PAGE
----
Handel is close to the conductor’s heart, and it was a love awakened by the operas themselves. “It was my first job out of college, and I was asked to répétiteur and play the harpsichord for an opera company in Ireland who were touring Tamerlano. So I put my harpsichord in the back of my Volvo estate, trawled over on the ferry, and we did a big tour of Ireland over six weeks, which was lovely, playing small venues. That’s when I really got in to it, and I’ve been very lucky to have the opportunity to do so many of the operas. I still feel like I’m halfway through!”
BBC Radio 3 broadcast Handel’s entire operatic output in ‘his’ year of 2009, but Cummings feels this and other events in the year served their purpose handsomely. “I think there is a real appetite for opera, and I think that year was good. I was worried, because often in an anniversary year you get to the end of that year and you’ve heard more than you want, but I think the opposite has been true in Handel’s case, and people have discovered how much music they didn’t know, and they got excited about that.”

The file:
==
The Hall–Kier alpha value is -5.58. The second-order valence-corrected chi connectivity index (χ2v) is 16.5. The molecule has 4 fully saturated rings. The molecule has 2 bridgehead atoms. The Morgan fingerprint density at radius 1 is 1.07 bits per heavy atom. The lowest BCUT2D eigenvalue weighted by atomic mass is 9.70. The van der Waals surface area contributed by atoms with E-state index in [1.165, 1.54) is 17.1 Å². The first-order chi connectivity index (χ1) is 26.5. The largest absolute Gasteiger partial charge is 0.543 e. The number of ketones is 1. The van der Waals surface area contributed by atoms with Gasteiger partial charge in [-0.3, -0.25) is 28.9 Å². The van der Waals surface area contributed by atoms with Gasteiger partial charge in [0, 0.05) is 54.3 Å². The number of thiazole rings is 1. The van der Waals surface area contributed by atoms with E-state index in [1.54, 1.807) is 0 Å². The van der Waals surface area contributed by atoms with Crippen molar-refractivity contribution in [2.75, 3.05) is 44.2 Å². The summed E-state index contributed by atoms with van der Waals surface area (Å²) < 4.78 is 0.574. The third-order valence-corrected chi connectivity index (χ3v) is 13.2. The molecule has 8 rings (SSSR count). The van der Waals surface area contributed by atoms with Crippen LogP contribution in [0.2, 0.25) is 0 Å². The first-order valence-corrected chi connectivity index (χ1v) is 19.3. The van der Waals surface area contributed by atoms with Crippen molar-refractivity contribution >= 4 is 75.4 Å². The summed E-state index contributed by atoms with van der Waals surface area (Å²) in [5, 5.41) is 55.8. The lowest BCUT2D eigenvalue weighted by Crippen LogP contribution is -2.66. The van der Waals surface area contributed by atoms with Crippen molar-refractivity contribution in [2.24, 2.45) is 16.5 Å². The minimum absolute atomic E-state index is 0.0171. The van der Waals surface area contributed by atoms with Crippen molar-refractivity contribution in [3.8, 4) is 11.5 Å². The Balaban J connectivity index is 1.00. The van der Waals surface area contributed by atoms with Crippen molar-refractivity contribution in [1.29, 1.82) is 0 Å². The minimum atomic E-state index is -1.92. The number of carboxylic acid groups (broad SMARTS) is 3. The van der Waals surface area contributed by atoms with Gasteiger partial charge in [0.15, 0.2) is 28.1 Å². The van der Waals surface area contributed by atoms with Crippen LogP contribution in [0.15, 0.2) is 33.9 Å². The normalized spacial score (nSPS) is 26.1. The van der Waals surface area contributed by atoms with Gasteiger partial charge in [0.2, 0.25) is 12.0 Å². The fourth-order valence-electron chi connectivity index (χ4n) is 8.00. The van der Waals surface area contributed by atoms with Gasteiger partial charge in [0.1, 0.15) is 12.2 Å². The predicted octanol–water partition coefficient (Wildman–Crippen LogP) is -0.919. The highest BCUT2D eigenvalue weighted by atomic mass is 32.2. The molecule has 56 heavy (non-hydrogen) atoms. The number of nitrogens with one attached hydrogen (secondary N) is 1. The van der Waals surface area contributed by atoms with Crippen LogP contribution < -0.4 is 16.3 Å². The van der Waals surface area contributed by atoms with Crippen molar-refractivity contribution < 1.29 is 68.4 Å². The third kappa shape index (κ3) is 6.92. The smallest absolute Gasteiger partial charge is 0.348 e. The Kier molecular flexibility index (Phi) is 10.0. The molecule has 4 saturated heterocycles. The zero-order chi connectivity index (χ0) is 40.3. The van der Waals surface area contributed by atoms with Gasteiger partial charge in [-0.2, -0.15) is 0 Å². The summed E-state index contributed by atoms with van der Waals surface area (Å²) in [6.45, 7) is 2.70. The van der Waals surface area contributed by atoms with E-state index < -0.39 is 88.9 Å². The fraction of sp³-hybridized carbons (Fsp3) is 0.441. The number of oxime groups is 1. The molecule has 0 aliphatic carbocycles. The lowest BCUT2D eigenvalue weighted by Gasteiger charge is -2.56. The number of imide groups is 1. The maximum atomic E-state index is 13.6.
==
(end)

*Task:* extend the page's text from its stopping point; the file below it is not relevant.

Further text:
Our conversation switches to the venue itself, and the suitability of the Coliseum for Baroque opera. “Obviously it’s a much bigger space than the original would have had, but with the right set it can be a very intimate theatre – surprisingly so, if you’re looking down from the balcony. The sound travels up the building.” He is also quick to sing the praises of the orchestra. “They are very well versed in changing styles, because when we had our first rehearsal they had just done the first night of a Janáček opera and the leader, Janice Graham, turned round to them and said, ‘Right, remember, no vibrato and slow bows!’ I am so impressed with them, that they can do that.”